12 Years a Slavethe fictional adaptation of Solomon Northrup’s 1853 autobiography by the same name, has been getting a lot of attention of late.  Northrup was a free black man who was kidnapped in Washington D.C. in 1841 and sold into slavery.  For twelve years he was enslaved in Louisiana before he was set free.  The film is directed by Steve McQueen.

Over at The New Yorker, Annette Gordon-Reed, the Pulitzer Prize winning historian of Sally Hemings and Thomas Jefferson, reflects on historians, slave narratives, and the film. Here is a taste:
Another problem hovers over the slave narrative as a literary genre: the role that race and status played in the reception of stories told by members of a disfavored—or despised—racial group. It is one thing for a Solomon Northup to speak about individuals who are, in historical terms, unimportant in order to indict a system that most people recognize as abhorrent. It is another thing when a narrative presents information that many whites might not wish to hear or to accept.
I wrote an entire book about this issue, “Thomas Jefferson and Sally Hemings: An American Controversy,” examining in minute detail one historical controversy as it plays out in family letters and slave narratives. There was, I found, a double standard in the treatment of the recollections of a powerful slave-holding family, which were memorialized in their personal letters, and those of the people enslaved on their plantation, which were given to an interviewer. It would have been a simple matter to recognize the unique concerns raised by each item of evidence and then research around the dispute to determine which version was more likely. Instead, the power that the letter writers had in life, and the relative powerlessness of those who gave the interviews, was simply reconstituted in the pages of history.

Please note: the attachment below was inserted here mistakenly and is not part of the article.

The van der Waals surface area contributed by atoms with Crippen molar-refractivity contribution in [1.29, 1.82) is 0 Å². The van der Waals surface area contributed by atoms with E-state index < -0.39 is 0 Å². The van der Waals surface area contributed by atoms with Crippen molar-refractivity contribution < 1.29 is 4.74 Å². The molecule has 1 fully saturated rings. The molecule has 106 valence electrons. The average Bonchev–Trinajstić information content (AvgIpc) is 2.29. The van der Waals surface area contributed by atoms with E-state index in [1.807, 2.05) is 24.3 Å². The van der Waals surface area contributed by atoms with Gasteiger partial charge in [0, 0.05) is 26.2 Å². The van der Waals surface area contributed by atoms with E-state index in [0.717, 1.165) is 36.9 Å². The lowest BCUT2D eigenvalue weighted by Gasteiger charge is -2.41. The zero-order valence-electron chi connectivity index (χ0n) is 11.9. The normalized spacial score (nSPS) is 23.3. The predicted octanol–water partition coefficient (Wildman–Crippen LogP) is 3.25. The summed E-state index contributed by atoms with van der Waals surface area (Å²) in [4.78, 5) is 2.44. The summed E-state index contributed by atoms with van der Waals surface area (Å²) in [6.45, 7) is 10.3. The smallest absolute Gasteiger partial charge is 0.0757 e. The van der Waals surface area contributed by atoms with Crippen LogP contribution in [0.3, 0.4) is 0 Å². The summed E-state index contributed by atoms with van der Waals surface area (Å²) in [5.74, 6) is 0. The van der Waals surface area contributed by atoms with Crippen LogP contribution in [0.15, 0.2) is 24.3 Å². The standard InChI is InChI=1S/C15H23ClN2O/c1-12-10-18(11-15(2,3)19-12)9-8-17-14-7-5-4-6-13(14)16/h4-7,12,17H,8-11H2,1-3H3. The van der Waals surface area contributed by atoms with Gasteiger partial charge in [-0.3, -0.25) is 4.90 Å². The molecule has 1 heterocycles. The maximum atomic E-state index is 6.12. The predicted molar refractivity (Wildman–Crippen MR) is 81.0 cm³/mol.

With that said, the writing that has been done in the past sixty years on slavery is, I believe, the crown jewel of American historiography. But as much good work as has been done, there is even more to do. It will be wonderful if “12 Years a Slave” not only introduces millions to Solomon Northup but propels them into libraries and bookstores to read the stories that have been told about the institution that haunts us to this day.

Warner Brothers Buys Screen Rights to Philbrick’s *Bunker Hill*